United States of America v. Apple MacPro Computer, et al

https://www.techdirt.com/articles/20160428/07395434297/so-much-fifth-amendment-man-jailed-seven-months-not-turning-over-password.shtml

Comment author: fubarobfusco 30 April 2016 07:50:18AM *  4 points [-]

The 1916 case United States v. Forty Barrels and Twenty Kegs of Coca-Cola did not recognize Coca-Cola as containing an incipient intelligence, nor did 2013's United States v. One Tyrannosaurus Bataar Skeleton contemplate dinosaur necromancy.

Titles like this just represent the legal fiction for in rem cases, in which a case is brought against a piece of property — originally e.g. unclaimed property or contraband.

https://en.wikipedia.org/wiki/In_rem_jurisdiction

Comment author: Diadem 26 April 2016 09:46:40AM 8 points [-]

I think that's somewhat missing the point of a lot of advice like that though. Often advice in the form of proverbs or popular quotes is not meant to be taken literally. It's meant to offer you a new angle from which to look at the problem.

Just because two quotes contradict each other, doesn't mean they can't both be good advice. If you think someone is being too rash, quoting a proverb like "discretion is the better part of valour" can be good advice. But if you think they are being too cautious, the opposite ("nothing ventured, nothing gained") can also be good advice.

Most advice is context dependent.

Comment author: fubarobfusco 26 April 2016 06:40:30PM 0 points [-]

"discretion is the better part of valour"

This is a (slight paraphrase of a) quote from a character who is offering a rationalization for cowardice. It wasn't intended as a positive thing in the original work.

Comment author: buybuydandavis 22 April 2016 06:28:42AM 1 point [-]

I didn't know there were supersedes in nntp. Cool.

Comment author: fubarobfusco 22 April 2016 07:51:58AM 0 points [-]

Super pedantic nitpick: the netnews medium predates NNTP.

Comment author: buybuydandavis 22 April 2016 03:32:40AM *  1 point [-]

I'll often find myself snarkily responding to feature requests with "you know, someone wrote something that does that 20 years ago, but no one uses it."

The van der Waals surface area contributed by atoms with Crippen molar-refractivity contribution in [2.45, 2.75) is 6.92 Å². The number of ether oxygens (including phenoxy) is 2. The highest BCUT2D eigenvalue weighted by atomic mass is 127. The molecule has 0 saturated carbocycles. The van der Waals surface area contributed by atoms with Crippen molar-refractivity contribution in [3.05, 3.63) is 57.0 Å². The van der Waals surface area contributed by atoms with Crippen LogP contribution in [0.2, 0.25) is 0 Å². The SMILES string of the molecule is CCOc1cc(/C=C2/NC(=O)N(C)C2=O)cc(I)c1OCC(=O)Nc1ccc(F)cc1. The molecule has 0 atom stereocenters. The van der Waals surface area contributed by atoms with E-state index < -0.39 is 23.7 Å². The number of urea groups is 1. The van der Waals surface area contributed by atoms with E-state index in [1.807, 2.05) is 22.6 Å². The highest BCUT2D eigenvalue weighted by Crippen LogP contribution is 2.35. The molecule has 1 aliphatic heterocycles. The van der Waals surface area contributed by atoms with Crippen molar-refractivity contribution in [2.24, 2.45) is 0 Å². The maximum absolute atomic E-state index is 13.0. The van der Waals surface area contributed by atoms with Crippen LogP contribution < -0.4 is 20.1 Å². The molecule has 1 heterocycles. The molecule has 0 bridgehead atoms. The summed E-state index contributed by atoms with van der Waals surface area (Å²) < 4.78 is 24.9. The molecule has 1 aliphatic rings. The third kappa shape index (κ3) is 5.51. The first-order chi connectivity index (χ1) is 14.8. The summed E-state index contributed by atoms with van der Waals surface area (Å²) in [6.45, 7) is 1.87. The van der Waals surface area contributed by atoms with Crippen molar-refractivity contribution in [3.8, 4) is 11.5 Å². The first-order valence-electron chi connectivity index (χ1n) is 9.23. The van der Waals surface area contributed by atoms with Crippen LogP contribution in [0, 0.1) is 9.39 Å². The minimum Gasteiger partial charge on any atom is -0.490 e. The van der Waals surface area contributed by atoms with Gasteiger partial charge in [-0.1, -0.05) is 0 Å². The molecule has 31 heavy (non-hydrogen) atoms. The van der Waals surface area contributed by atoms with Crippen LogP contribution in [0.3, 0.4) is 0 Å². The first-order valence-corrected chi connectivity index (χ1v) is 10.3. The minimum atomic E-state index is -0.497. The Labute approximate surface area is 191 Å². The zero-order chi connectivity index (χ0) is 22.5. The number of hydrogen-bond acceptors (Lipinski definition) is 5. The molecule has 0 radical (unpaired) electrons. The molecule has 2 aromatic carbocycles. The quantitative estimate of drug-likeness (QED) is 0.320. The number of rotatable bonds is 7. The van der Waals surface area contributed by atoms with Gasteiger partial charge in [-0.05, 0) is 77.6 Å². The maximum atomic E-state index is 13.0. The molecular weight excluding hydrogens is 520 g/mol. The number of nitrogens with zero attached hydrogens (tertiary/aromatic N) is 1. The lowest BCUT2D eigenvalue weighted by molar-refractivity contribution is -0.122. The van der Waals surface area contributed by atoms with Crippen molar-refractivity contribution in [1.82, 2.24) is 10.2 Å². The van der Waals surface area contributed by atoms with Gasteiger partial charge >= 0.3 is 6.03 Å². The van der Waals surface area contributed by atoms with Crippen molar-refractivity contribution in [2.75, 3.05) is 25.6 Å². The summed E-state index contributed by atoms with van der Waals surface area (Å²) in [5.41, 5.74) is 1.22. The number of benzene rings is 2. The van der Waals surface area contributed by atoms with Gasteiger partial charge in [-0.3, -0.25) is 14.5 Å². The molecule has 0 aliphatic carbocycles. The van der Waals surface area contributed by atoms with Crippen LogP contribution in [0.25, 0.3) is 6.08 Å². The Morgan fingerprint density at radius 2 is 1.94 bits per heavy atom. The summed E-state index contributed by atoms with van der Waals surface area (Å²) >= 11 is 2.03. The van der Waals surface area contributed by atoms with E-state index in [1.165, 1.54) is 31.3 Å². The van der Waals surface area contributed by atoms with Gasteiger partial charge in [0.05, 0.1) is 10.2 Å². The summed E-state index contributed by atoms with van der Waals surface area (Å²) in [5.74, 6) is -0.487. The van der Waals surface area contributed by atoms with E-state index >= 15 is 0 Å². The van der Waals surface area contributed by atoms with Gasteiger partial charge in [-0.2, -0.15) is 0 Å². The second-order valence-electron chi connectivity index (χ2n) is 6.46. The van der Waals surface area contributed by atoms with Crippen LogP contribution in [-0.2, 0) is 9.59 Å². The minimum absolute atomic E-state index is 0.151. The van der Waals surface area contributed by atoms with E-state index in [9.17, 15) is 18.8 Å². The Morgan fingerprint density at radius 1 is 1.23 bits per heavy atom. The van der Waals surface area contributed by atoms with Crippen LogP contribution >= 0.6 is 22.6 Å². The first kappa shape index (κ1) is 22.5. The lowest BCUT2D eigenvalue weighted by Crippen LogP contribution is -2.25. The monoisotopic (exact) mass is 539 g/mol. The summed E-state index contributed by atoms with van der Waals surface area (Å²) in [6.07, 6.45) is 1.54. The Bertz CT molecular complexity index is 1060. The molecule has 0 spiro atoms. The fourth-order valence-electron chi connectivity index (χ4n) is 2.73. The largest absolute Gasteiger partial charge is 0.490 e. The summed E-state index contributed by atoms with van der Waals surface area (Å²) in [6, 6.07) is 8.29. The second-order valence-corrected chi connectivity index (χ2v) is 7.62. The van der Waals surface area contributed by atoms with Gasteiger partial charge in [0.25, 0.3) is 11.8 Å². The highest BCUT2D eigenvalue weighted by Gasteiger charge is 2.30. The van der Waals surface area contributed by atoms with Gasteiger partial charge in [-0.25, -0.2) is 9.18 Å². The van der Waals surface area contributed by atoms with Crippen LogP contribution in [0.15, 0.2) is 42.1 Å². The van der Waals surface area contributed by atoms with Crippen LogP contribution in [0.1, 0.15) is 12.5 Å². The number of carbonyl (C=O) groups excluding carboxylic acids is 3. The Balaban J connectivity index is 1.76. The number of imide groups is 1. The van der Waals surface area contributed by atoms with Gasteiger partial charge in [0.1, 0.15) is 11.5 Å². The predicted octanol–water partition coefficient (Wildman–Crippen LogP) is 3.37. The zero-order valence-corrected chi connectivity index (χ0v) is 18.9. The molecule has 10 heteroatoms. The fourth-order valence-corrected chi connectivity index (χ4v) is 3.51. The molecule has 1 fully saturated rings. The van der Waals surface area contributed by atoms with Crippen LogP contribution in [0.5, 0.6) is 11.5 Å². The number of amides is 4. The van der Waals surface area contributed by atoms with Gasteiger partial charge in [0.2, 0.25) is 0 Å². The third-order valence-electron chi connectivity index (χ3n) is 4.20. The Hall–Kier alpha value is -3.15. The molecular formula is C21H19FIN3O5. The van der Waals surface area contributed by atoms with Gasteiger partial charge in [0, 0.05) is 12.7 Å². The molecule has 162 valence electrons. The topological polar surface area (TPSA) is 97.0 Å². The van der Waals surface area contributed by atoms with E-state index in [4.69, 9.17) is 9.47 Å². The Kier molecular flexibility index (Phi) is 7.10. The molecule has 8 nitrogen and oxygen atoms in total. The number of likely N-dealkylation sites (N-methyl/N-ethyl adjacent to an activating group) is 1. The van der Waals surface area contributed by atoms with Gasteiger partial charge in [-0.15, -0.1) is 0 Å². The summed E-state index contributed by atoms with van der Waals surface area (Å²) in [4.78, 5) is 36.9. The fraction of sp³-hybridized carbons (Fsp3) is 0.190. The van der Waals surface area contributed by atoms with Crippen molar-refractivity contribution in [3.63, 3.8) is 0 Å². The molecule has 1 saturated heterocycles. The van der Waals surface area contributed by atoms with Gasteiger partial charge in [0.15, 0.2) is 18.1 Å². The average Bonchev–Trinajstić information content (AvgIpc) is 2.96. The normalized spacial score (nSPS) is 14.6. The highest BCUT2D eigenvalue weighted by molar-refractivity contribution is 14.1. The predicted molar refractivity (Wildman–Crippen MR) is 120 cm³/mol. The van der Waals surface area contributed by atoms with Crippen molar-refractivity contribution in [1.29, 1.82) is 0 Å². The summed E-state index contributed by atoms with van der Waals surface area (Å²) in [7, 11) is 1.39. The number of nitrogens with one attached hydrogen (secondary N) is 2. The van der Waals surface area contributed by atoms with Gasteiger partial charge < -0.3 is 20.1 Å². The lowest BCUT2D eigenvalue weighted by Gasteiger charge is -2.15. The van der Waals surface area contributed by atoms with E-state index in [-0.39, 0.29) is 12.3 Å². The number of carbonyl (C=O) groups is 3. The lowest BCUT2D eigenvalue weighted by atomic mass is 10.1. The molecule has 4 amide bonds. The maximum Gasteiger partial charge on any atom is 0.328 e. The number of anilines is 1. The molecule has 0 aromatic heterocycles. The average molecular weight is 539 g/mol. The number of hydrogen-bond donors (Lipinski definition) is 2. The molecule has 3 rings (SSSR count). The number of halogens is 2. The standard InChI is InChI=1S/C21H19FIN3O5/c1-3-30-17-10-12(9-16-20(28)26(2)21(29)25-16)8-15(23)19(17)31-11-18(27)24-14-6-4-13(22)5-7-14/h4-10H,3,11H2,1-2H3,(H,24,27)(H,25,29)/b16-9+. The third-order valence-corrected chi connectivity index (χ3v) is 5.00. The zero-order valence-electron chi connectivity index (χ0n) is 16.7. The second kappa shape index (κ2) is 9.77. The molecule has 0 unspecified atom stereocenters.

You and me both, buddy.

But you forgot "Now get offa my lawn!"

Use a standardized API that properly models your data and it's usage, and whaddya know, we already have one in NNTP. Let people put whatever clients they want for presentation on top of that.

Sounds about right to me.

Thinking about it, I doubt that NNTP would have modeled edits or karma. I think posts were write once. And looking around a little, I've seen Reddit called Usenet 2.0. Maybe they've made things better. They've probably extended the discussion model beyond what NNTP had.

And as a practical matter, probably the shortest distance to a new client for LW would be to expose the reddit API service, then use existing reddit clients that can be pointed to whatever reddit server you want.

Could LW expose the reddit API as a web service?

Comment author: fubarobfusco 22 April 2016 04:17:26AM *  3 points [-]

I think posts were write once.

The netnews standards allow cancellation and superseding of posts. These were sometimes used by posters to retract or edit their posts. They were often used for spam control and moderation. Cancels and supersedes were occasionally also used for hamhanded attempts at censorship ... by entities clueless enough to think they could get away with it.

Cancels and supersedes are themselves posts, and don't travel through the network any faster than the original post. And as sites can restrict whom they'll accept posts from, they can also restrict whom they'll accept or process cancel or supersede messages from.

Comment author: gjm 13 April 2016 01:25:11PM 1 point [-]

I gravely doubt that anyone has that expression permanently stuck on their face. The image you linked to was obviously created in order to show "SJWs" in a bad light, and I can't imagine that anyone wanting to do that would use typical photos rather than particularly bad-looking photos for that purpose.

(The SJWiest people I know do not generally wear that sort of expression.)

I'm sure you're right that treating impurity and disgustingness as moral is not confined to the political right.